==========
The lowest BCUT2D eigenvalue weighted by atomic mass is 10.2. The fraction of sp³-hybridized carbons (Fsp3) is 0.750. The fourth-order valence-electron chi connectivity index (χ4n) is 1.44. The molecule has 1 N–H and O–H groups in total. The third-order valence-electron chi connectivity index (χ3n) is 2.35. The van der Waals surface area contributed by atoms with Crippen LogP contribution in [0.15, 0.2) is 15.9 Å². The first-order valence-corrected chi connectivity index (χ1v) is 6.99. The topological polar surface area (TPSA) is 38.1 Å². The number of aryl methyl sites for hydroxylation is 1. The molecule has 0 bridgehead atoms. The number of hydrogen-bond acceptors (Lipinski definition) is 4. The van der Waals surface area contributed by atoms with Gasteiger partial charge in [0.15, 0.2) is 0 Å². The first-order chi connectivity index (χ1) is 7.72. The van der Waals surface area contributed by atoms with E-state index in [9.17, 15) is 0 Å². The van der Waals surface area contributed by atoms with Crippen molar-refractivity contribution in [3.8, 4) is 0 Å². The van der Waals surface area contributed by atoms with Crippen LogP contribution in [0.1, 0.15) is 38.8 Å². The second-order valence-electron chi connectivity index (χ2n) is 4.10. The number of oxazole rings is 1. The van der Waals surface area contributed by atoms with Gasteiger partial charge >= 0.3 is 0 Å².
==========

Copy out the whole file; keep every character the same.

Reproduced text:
The lowest BCUT2D eigenvalue weighted by atomic mass is 10.2. The fraction of sp³-hybridized carbons (Fsp3) is 0.750. The fourth-order valence-electron chi connectivity index (χ4n) is 1.44. The molecule has 1 N–H and O–H groups in total. The third-order valence-electron chi connectivity index (χ3n) is 2.35. The van der Waals surface area contributed by atoms with Crippen LogP contribution in [0.15, 0.2) is 15.9 Å². The first-order valence-corrected chi connectivity index (χ1v) is 6.99. The topological polar surface area (TPSA) is 38.1 Å². The number of aryl methyl sites for hydroxylation is 1. The molecule has 0 bridgehead atoms. The number of hydrogen-bond acceptors (Lipinski definition) is 4. The van der Waals surface area contributed by atoms with Gasteiger partial charge in [0.15, 0.2) is 0 Å². The first-order chi connectivity index (χ1) is 7.72. The van der Waals surface area contributed by atoms with E-state index in [9.17, 15) is 0 Å². The van der Waals surface area contributed by atoms with Crippen molar-refractivity contribution in [3.8, 4) is 0 Å². The van der Waals surface area contributed by atoms with Crippen LogP contribution in [0.1, 0.15) is 38.8 Å². The second-order valence-electron chi connectivity index (χ2n) is 4.10. The number of oxazole rings is 1. The van der Waals surface area contributed by atoms with Gasteiger partial charge >= 0.3 is 0 Å².